Emmanuel Kant talks about envy arising from a refusal to see the intrinsic worth of our own well-being. Rather, we compare our own well-being with that of others, and we don’t like to see our own well-being overshadowed by another’s.

Envy in others reveals our good luck. Envy in ourselves reveals our own ambition and entitlement. Above all, envy reveals our refusal to consider our own intrinsic self worth.

We have to decide whether these are things we are happy delving into, or things we’d rather sweep under the carpet.

Good luck – each one of us is here, yes through hard work, but also through an enormous amount of luck; luck that could quite easily have been against us rather than for us. None of us would be here without at least a little ambition – but it’s hard not to be paranoid when you’re surrounded by other ambitious people.
I wouldn’t accuse anyone here of entitlement. But what do we expect to come out of our time studying in a place like Cambridge? Surely we expect *something* to come of it?
And which one of us really wants to go digging around in their own self-worth?

The kingdom of heaven is like this, Jesus said. It doesn’t feel like a very comfortable place, being confronted with deep truths about who we are and what we’re really like. It feels pretty exposed, our self-defence mechanisms torn away and uprooted.

Nobody – least of all Jesus – ever said we would be comfortable, or find it easy. But he did say he would be with us: we wouldn’t face things alone.

Underlying any Christian view of human self-worth are usually two foundations: that humans have been created in God’s image; and that humanity has not finally been abandoned by God. God’s image in humanity cannot be eradicated, and this is something all humans share in common.

Whether you hold that Christian view or not, I’m sure you’ll still recognise there’s something intrinsic to all humans that gives them value, gives them worth. At that intrinsic level, it doesn’t matter what job you do, how much you earn, or how many hours you’ve been labouring in the vineyard.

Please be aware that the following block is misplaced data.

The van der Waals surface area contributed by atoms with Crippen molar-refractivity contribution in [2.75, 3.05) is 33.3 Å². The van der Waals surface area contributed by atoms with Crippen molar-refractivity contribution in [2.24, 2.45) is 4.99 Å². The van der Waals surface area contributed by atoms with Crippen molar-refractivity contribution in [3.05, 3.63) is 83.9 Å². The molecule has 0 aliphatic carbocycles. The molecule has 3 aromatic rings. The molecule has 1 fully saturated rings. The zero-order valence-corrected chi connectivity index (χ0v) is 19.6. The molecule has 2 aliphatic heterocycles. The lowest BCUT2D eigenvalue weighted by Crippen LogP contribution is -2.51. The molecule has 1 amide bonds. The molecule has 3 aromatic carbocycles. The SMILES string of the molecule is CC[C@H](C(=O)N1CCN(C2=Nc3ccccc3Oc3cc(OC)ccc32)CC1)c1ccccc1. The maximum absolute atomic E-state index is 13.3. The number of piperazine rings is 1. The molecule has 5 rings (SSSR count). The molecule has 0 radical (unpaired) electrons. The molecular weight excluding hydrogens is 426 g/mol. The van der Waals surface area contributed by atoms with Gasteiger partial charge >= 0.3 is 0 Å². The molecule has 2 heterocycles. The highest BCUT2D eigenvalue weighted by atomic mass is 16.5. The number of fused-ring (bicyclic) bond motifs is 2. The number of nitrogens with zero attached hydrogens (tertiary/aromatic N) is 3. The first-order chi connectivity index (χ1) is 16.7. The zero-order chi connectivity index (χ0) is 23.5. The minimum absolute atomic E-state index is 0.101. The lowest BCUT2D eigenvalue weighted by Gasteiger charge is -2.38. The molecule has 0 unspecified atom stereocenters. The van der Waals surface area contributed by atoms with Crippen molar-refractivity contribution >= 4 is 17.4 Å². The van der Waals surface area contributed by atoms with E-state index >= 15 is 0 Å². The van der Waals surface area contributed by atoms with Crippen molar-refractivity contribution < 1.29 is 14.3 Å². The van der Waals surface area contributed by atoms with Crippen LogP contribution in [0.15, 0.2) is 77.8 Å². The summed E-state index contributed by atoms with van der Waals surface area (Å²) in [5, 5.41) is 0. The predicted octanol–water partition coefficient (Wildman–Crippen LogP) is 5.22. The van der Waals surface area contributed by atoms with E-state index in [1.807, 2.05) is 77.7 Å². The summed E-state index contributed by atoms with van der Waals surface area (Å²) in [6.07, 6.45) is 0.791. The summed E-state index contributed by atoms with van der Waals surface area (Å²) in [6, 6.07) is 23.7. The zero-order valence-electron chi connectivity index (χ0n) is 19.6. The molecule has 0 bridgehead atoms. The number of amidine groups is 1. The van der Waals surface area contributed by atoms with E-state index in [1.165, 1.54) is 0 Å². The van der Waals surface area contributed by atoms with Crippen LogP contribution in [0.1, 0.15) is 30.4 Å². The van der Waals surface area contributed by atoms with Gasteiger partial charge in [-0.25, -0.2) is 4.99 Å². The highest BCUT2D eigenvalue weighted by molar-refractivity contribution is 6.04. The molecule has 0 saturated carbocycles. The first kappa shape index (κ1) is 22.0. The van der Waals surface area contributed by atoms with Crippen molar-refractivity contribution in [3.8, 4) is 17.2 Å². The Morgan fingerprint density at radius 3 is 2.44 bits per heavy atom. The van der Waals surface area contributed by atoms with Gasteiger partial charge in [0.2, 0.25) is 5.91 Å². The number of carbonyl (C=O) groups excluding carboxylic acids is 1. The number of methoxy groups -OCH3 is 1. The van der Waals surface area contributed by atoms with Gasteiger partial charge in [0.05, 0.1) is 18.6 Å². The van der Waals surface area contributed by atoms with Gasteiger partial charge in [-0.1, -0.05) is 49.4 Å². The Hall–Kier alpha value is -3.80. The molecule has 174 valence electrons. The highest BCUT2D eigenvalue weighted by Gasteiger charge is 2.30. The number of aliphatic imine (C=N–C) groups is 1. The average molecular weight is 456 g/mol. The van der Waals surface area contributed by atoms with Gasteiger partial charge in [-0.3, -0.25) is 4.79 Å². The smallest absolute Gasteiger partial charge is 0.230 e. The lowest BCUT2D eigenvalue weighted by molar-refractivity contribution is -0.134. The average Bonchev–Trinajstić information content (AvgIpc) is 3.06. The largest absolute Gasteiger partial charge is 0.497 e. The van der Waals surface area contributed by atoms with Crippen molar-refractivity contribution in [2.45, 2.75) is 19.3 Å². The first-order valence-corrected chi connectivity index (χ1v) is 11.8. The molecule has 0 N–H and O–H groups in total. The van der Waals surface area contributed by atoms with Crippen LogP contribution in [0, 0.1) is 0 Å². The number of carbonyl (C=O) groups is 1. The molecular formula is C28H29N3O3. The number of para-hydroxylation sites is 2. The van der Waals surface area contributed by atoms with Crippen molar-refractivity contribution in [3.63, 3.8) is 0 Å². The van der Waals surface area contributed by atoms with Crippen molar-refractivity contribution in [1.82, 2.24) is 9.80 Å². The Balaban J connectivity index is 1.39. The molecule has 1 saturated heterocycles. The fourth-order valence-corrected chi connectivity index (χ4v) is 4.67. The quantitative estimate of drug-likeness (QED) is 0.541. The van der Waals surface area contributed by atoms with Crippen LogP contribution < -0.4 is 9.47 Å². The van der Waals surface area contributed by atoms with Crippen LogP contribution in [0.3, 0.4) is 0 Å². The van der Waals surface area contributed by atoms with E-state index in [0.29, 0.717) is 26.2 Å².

“The last will be first, and the first last”

In a recent long read in The Guardian – not exactly a bastion of Christian fundamentalism – exactly this issue was explored. The piece was about Michael Young, a British sociologist involved in setting up the Welfare State in the post-War Labour government.

In 1958 he wrote a dystopian satire set in 2033 called “The Rise of Meritocracy”. In this dystopian world, the ruling class was determined by the formula “IQ + effort = merit”. The book depicts a gradual stratification of society into the worthy and unworthy. The worthy know that success is a just reward for their own efforts. The unworthy know that they have failed every chance they were given.

The formula “IQ + effort = merit” was inherently flawed, inherently dystopian. As those who were cleverer and worked harder got richer, they used their money to gain unfair advantages for their children. Merit was no longer determined by IQ and effort alone, but by money.

Good luck, ambition, entitlement. No wonder the unworthy might envy the worthy in such a society.

In Young’s book, a resistance movement forms and writes a manifesto calling for a society that both possessed and acted upon plural values, including kindliness, courage and sensitivity, so all had a chance to develop their own special capacities for leading a rich life.

We might wonder whether Young’s dystopia has actually come to pass. How does our society measure the value of its citizens?

One way is in terms of efficiency – how well people can get jobs done, what those jobs are worth to society, and how we should allocate resources to make this happen. It sounds brutal, but is it really all that different from how our society operates? “The last will be first, and the first last” sounds intrinsically unfair in that sort of society.

Another way is to consider people in terms of their intrinsic worth, whether you approach that from a Christian, a humanist or whatever viewpoint. “The last will be first, and the first last” from that viewpoint is to say that there is no first, and there is no last.

There is just human worth.

And surely for that, we’re all worth our daily wage.
Amen.